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itunes picWelcome back to another episode of The Creative Nonfiction Podcast, the show where I speak with the world’s best artists about creating works of nonfiction to try and tease out the origins, habits, and routines so that you can apply their skills of mastery to your own work: narrative journalists, New York Times bestselling authors, award-winning filmmakers and, yes, even a Pulitzer Prize winner. Today’s guest is an extra special one: Madeleine Blais, winner of the Pulitzer Prize for feature writing while at the Miami Herald for her story Zepp’s Last Stand. I took her memoir class back in 2003 at UMass Amherst and we always managed to stay in touch over the years. She’s a friend and a treasured mentor to me, so I’m delighted to speak with her about her career and her latest book To the New Owners: A Martha’s Vineyard Memoir. Maddy is also the author of Uphill Walkers: Portrait of a Family, In These Girls Hope is a Muscle, which was named one of Sports Illustrated’s 100 best sports books of the 20th century, The Heart is an Instrument: Portraits in Journalism. And her piece that would eventually become the book for In These Girls, is the lead piece in “The Stories We Tell,” an anthology showcasing the best women journalists. We talk about her early career and a pivotal moment that pointed her toward feature writing vs. hard news, how she likes to cut against the grain when vetting stories, judging for the Pulitzer Prize, and many of the influential books that helped form her self-guided apprenticeship. Why wait any longer? Here’s the brilliant Madeleine Blais. Like the show? Please leave a nice review on iTunes! Thanks for listening.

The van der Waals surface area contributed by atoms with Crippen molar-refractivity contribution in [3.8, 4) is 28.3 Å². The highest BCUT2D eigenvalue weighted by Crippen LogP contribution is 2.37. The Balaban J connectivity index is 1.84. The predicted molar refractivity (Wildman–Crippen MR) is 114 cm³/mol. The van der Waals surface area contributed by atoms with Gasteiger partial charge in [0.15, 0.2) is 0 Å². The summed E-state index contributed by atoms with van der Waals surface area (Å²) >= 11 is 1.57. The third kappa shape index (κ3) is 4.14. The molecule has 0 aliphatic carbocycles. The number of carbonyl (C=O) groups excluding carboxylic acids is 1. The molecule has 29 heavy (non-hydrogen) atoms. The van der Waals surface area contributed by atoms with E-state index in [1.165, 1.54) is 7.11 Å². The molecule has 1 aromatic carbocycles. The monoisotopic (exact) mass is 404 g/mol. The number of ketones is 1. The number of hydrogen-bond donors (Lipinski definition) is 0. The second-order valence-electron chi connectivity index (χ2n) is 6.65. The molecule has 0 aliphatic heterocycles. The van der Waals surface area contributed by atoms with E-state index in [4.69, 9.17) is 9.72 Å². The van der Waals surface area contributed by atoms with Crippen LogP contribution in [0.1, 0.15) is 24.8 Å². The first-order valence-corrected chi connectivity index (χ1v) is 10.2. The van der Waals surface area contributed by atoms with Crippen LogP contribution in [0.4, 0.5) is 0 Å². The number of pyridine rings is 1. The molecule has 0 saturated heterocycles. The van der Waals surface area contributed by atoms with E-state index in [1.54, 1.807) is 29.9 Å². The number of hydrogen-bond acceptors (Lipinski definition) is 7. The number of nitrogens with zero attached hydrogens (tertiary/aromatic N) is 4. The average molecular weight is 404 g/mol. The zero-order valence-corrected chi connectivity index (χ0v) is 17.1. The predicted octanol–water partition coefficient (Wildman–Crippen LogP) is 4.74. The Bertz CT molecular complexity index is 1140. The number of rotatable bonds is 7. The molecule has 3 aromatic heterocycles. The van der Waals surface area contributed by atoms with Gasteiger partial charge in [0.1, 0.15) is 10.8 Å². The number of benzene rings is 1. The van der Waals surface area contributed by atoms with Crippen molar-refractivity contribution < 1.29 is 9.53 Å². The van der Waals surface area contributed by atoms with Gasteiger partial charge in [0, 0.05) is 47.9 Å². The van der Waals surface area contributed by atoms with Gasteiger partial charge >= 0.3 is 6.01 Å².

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itunes picPatsy Sims says, "The novel I always wanted to write didn't have to be fiction." No it didn't. Hey, CNFers, it's The Creative Nonfiction Podcast the show where I speak with the world's best artists about creating works of nonfiction. I try and tease out the origins and tactics from leaders in narrative journalism (like Susan Orlean), personal essay (like Elizabeth Rush), memoir (like Andre Dubus III), radio (like Joe Donahue), and documentary film (like Penny Lane), so you can apply their tools of mastery to your own work. Pasty Sims is the author of The Klan, Can I get an Amen!: Inside the Tents and Tabernacles of American Rivivalists, and, most recently, she's the editor of The Stories We Tell: True Tales by America's Greatest Women Journalists (The Sager Group, 2017).  Patsy has been such a champion of creative nonfiction that it's easy to forget that she was one of the pioneers in the 60s and 70s. She was the Dumbledorian headmaster of Goucher College's Creative Nonfiction MFA program and few people—myself included—ever asked her about her origins and her writing. But that's sort of the myopic nature of MFA students. Again, myself included. This is my way of atoning. That's neither here nor there. In this episode we talk about: Book projects as mini-educations. Paying attention to people who aren't paid attention to Building relationships Persistence Her fascinating approach to digesting notes and a lot, lot more As you know, it's about this time I kindly ask for reviews as they are the currency that validates this enterprise. It takes less than 60 seconds and it helps out a ton. There are 19 ratings and reviews and none of them are from family members. Scouts honor. Also, I have a pretty slick monthly newsletter where I share my monthly reading recommendations and what you might have missed from the world of the podcast. I'd love for you to join this growing list. Once a month. No spam. Can't beat it. Dig the show? Share it with a fellow CNF-buddy.